No Reforms On Cuba's Revolution Day

View of Moncada Barracks where Raul Castro delivered his Revolution Day address, July 26, 2008.
CBS
President Raul Castro warned Washington that Cuba would stay focused on defense regardless of who wins the U.S. presidential election in November, but broke no new ground in his Revolution Day address Saturday night, reports CBS News producer Portia Siegelbaum.

In his 48-minute speech, Castro he said that, like Americans, Cubans are facing the global crisis of rising food and fuel costs. Unlike Americans, though, Cubans have been benefiting from many government subsidies, particularly for foodstuffs.

But Castro said Saturday that there are difficulties and they must be explained to the population and that Cubans should be prepared to receive not only good news. He specifically warned people not to have overly ambitious aspirations for material goods.

His words threw cold water on any expectations of new economic openings.

Since taking over from his ailing older brother Fidel - whose last public appearance was exactly two years ago - Raul has instituted reforms in agriculture, offering unused state lands to farmers in an effort to increase harvests. He has also allowed Cubans to buy cell phones, computers, and other electronic goods, to stay at hotels formerly restricted to foreign tourists, eliminated salary caps and raised pensions, among other measures.

He made it clear that there would have to be tighter accounting, more efficiency and less waste.

Castro also highlighted the past to thousands of supporters in front of the Moncada military complex, where rebels led by his brother Fidel launched an attack 55 years ago and planted the seeds for the 1959 Cuban revolution.

"When we attacked the Moncada, none of us dreamed of being here today," Castro told the crowd in Santiago, 535 miles southeast of Havana, the de-facto capital of the island's eastern half.

And he put the U.S., which also hoped for greater change under his regime, on notice.

"We shall continue paying special attention to defense, regardless of the results of the next presidential elections in the United States," Raul said.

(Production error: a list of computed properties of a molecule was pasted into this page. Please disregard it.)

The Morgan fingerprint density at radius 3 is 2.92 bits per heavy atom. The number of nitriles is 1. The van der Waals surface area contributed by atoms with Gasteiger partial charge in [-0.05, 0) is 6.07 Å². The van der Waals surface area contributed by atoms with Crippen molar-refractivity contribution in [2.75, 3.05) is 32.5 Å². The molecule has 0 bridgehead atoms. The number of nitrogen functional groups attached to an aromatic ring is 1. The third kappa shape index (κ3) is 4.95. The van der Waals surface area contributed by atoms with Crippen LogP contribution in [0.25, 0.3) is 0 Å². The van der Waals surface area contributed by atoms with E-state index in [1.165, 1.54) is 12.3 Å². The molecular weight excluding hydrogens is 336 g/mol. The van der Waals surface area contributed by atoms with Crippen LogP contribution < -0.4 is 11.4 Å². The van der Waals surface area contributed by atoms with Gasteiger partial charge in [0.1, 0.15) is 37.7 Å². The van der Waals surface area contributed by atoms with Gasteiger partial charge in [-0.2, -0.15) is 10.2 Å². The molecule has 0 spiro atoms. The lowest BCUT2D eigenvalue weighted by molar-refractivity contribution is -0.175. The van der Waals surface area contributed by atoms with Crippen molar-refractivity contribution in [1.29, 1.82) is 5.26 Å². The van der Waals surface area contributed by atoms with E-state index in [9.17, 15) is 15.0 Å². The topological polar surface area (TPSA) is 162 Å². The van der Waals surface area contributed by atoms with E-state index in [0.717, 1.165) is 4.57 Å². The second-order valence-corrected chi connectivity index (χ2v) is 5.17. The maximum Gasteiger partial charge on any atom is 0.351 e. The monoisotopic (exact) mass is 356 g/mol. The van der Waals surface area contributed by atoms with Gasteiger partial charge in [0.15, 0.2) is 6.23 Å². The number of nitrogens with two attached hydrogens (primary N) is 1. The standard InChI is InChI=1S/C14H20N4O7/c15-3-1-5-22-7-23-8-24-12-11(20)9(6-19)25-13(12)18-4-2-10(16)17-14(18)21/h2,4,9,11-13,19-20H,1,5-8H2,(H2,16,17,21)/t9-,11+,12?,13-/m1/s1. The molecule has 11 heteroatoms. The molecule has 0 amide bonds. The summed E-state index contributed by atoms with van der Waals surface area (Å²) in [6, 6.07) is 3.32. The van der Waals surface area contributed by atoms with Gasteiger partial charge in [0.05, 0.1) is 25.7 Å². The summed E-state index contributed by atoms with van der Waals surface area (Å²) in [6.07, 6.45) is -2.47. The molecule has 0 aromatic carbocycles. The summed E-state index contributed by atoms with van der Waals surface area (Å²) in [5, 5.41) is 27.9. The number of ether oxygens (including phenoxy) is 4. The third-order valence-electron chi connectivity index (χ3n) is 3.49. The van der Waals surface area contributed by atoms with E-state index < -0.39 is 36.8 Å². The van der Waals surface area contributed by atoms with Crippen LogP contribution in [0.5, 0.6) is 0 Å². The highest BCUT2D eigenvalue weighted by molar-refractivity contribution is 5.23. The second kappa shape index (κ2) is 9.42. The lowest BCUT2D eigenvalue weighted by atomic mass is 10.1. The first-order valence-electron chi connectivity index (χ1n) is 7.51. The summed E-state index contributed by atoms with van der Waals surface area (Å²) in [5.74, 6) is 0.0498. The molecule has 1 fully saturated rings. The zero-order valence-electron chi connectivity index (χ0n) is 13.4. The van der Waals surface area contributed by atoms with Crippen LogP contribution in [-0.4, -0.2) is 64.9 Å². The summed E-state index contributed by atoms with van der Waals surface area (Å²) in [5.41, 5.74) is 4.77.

The comments were a prelude to discussing Cuba's defense preparations - officer training, upgrading of military hardware, and preparation of reserve forces that, along with militia, back up regular troops, reports Siegelbaum. He announced that the country's main annual military exercise, Bastion, would take place next November as a new U.S. president is elected.

Perhaps showing his age, the 77-year-old president ended the speech by mistakenly dedicating the 59th anniversary of the Moncada attack to his brother, Fidel. He then laughed at himself, noting that this year actually marked the 55th anniversary of the event.

It was at a commemoration of this anniversary two years ago that Fidel Castro was last seen in public. He underwent emergency intestinal surgery five days later and has only appeared in official videos and photographs since.

The Moncada attack was a disaster, with many assailants killed and most of the rest captured. But it launched a movement that brought Fidel Castro to power when President Fulgencio Batista fled the country.

Some Cubans hoped he would use the speech to ease restrictions on international travel or announce other incremental reforms, but none came.

While both Castro brothers were born in Cuba's east, Raul, five years younger that Fidel, seems happiest there.

"Raul is a man of the people and Santiago is full of his people," said Elizabeth Trumpeta, 42, an administrator at a government shoe repair shop who lives across the street from Moncada. "He can go to Havana, live and work there, but he has Santiago in his heart."

Yet Fidel Castro - not Raul - is featured on Revolution Day posters affixed to houses and businesses across Santiago. With a broad grin, he hoists a rifle skyward before a picture of the Moncada barracks, now a museum attracting more than 100,000 visitors annually.

The crowd chanted "Fidel! Fidel! Fidel!" and "Long live Fidel!" throughout Saturday night's speech.

Some Cubans say their hopes for change under the new government are fading.

"There are a lot of people on the street who talk about change, but we haven't had even one economic or political reform that counts, nothing we hoped for with Raul," said Oswaldo, a 69-year-old retired construction worker. He declined to give his last name, saying, "Being able to openly criticize things is something else we can only hope for."